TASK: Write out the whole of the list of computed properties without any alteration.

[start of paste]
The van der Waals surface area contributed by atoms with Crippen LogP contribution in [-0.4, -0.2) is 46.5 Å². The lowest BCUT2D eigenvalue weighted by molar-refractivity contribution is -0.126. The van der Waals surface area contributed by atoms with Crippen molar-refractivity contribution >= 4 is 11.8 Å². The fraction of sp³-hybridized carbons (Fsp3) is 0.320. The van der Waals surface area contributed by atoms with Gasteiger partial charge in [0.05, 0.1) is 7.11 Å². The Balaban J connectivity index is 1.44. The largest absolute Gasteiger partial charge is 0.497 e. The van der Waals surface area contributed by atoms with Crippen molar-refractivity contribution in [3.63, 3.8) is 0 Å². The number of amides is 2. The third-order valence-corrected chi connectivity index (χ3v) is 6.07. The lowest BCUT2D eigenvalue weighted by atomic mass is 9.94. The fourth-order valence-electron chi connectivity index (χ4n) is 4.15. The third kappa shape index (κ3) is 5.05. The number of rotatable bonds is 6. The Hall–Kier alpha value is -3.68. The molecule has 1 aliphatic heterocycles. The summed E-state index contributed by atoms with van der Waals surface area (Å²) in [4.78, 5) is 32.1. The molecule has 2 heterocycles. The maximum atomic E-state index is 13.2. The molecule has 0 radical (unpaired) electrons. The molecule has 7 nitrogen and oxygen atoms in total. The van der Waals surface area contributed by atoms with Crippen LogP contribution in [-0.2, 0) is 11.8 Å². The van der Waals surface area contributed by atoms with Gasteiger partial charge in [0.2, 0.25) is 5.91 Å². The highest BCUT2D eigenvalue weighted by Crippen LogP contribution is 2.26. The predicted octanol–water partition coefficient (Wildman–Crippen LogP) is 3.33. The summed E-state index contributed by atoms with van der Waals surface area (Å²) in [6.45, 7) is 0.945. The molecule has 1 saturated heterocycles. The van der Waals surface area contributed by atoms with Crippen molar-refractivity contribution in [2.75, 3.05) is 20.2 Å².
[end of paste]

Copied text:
The van der Waals surface area contributed by atoms with Crippen LogP contribution in [-0.4, -0.2) is 46.5 Å². The lowest BCUT2D eigenvalue weighted by molar-refractivity contribution is -0.126. The van der Waals surface area contributed by atoms with Crippen molar-refractivity contribution >= 4 is 11.8 Å². The fraction of sp³-hybridized carbons (Fsp3) is 0.320. The van der Waals surface area contributed by atoms with Gasteiger partial charge in [0.05, 0.1) is 7.11 Å². The Balaban J connectivity index is 1.44. The largest absolute Gasteiger partial charge is 0.497 e. The van der Waals surface area contributed by atoms with Crippen molar-refractivity contribution in [3.63, 3.8) is 0 Å². The number of amides is 2. The third-order valence-corrected chi connectivity index (χ3v) is 6.07. The lowest BCUT2D eigenvalue weighted by atomic mass is 9.94. The fourth-order valence-electron chi connectivity index (χ4n) is 4.15. The third kappa shape index (κ3) is 5.05. The number of rotatable bonds is 6. The Hall–Kier alpha value is -3.68. The molecule has 1 aliphatic heterocycles. The summed E-state index contributed by atoms with van der Waals surface area (Å²) in [4.78, 5) is 32.1. The molecule has 2 heterocycles. The maximum atomic E-state index is 13.2. The molecule has 0 radical (unpaired) electrons. The molecule has 7 nitrogen and oxygen atoms in total. The van der Waals surface area contributed by atoms with Crippen LogP contribution in [-0.2, 0) is 11.8 Å². The van der Waals surface area contributed by atoms with Gasteiger partial charge in [0.2, 0.25) is 5.91 Å². The highest BCUT2D eigenvalue weighted by Crippen LogP contribution is 2.26. The predicted octanol–water partition coefficient (Wildman–Crippen LogP) is 3.33. The summed E-state index contributed by atoms with van der Waals surface area (Å²) in [6.45, 7) is 0.945. The molecule has 1 saturated heterocycles. The van der Waals surface area contributed by atoms with Crippen molar-refractivity contribution in [2.75, 3.05) is 20.2 Å².